The plan is to leave. As for how, when, to where, and even why—she doesn’t know yet. So begins a journey for the twenty-four-year-old narrator of Days of Distraction. As a staff writer at a prestigious tech publication, she reports on the achievements of smug Silicon Valley billionaires and start-up bros while her own request for a raise gets bumped from manager to manager. And when her longtime boyfriend, J, decides to move to a quiet upstate New York town for grad school, she sees an excuse to cut and run.
Moving is supposed to be a grand gesture of her commitment to J and a way to reshape her sense of self. But in the process, she finds herself facing misgivings about her role in an interracial relationship. Captivated by the stories of her ancestors and other Asian Americans in history, she must confront a question at the core of her identity: What does it mean to exist in a society that does not notice or understand you?
I really struggle with meandering narratives. It works against my reading speed, so the book becomes a serious effort to read. I’m only coming to terms with this myself – it explains why I prefer fast-paced, action-driven stories – the speed feels natural and effortless. Reading about someone who is floundering, struggling to find their place and purpose, leaves me feeling sluggish like I’m running endlessly through shallow water.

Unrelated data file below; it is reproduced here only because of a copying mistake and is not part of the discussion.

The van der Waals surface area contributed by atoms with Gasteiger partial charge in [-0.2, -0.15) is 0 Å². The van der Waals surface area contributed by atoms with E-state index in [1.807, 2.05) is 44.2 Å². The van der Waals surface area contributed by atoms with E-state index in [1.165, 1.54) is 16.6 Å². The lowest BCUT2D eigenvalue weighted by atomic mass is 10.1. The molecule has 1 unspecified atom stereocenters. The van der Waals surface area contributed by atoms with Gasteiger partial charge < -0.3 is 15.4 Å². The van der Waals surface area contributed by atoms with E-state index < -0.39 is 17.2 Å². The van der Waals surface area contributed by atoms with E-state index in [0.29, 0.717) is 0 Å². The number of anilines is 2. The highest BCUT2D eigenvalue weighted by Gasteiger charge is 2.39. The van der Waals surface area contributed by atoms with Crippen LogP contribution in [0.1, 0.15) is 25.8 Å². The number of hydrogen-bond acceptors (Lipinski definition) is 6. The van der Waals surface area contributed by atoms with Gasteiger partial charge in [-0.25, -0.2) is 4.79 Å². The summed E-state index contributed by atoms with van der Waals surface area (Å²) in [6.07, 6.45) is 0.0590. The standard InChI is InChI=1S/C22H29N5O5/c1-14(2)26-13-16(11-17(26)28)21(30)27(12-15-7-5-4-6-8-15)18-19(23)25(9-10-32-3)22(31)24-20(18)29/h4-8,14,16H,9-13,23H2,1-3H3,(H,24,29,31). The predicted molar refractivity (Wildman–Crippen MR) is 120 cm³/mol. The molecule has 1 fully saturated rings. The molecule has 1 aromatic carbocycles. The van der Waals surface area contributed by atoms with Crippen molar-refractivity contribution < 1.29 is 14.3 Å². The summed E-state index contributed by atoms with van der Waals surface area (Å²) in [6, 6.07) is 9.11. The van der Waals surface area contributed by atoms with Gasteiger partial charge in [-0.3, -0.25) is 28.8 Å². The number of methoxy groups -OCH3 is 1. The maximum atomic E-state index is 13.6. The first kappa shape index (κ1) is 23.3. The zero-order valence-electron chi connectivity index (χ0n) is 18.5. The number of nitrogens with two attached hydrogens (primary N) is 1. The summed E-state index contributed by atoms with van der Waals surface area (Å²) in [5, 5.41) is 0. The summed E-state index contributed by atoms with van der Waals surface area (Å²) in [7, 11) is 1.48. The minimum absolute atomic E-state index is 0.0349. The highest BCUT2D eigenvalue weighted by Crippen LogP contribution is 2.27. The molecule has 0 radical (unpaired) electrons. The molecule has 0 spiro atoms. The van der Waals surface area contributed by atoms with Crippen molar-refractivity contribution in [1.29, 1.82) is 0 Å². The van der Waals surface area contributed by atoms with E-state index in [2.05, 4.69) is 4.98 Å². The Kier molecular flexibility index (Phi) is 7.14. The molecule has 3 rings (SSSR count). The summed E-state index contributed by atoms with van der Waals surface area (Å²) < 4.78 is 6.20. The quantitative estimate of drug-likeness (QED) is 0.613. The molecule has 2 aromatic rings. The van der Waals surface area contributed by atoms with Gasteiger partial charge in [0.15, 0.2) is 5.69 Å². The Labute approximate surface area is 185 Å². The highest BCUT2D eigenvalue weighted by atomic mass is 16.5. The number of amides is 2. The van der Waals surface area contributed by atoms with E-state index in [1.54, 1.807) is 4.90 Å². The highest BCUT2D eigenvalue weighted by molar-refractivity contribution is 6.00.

While I can appreciate our narrator’s listlessness and sense of lost direction, and I can even understand a lot of her frustrations with her partner and colleagues, there is an overwhelming sense of a victim complex and selfishness that’s hard to overcome. She seems to be waiting for someone to step in and fix things for her. Taking little responsibility for her feelings and even less action to understand them, she lets the little (and big) things pile up until the slightest annoyance becomes a big problem.
It is the nature of relationships that they are impossible to fully understand from the outside, their inner workings built both from memories and habits and histories made up from the exterior world, and from those known only between the two involved, that exist only through them and are lost when they are lost to each other. A relationship is particular in the way people are particular.
Days of Distraction certainly has merit. It forces a reflection on things taken for granted. Things like the life you live without making an active choice to do so, the family you’re born into and the family you choose, and how the place you live and the people you interact with can affect your mental health. It’s a contemplative and introspective read; the pace just didn’t suit my taste.